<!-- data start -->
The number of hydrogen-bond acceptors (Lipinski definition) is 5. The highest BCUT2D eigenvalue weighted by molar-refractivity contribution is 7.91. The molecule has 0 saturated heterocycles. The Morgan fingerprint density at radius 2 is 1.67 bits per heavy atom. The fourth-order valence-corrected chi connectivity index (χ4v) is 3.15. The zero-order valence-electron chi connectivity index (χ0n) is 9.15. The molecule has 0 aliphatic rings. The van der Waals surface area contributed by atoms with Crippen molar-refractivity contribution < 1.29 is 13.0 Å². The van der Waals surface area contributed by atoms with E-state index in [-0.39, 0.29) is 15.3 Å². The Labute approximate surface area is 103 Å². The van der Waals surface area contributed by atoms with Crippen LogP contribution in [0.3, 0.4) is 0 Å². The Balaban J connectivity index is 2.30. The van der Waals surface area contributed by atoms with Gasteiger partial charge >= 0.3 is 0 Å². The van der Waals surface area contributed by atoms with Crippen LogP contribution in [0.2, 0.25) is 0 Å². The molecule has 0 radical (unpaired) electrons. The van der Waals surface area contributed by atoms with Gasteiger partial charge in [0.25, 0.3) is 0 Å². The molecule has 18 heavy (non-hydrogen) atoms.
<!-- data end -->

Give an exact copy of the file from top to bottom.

The number of hydrogen-bond acceptors (Lipinski definition) is 5. The highest BCUT2D eigenvalue weighted by molar-refractivity contribution is 7.91. The molecule has 0 saturated heterocycles. The Morgan fingerprint density at radius 2 is 1.67 bits per heavy atom. The fourth-order valence-corrected chi connectivity index (χ4v) is 3.15. The zero-order valence-electron chi connectivity index (χ0n) is 9.15. The molecule has 0 aliphatic rings. The van der Waals surface area contributed by atoms with Crippen molar-refractivity contribution < 1.29 is 13.0 Å². The van der Waals surface area contributed by atoms with E-state index in [-0.39, 0.29) is 15.3 Å². The Labute approximate surface area is 103 Å². The van der Waals surface area contributed by atoms with Crippen LogP contribution in [0.3, 0.4) is 0 Å². The Balaban J connectivity index is 2.30. The van der Waals surface area contributed by atoms with Gasteiger partial charge >= 0.3 is 0 Å². The van der Waals surface area contributed by atoms with Crippen LogP contribution in [0.2, 0.25) is 0 Å². The molecule has 0 radical (unpaired) electrons. The van der Waals surface area contributed by atoms with Gasteiger partial charge in [0.25, 0.3) is 0 Å². The molecule has 18 heavy (non-hydrogen) atoms.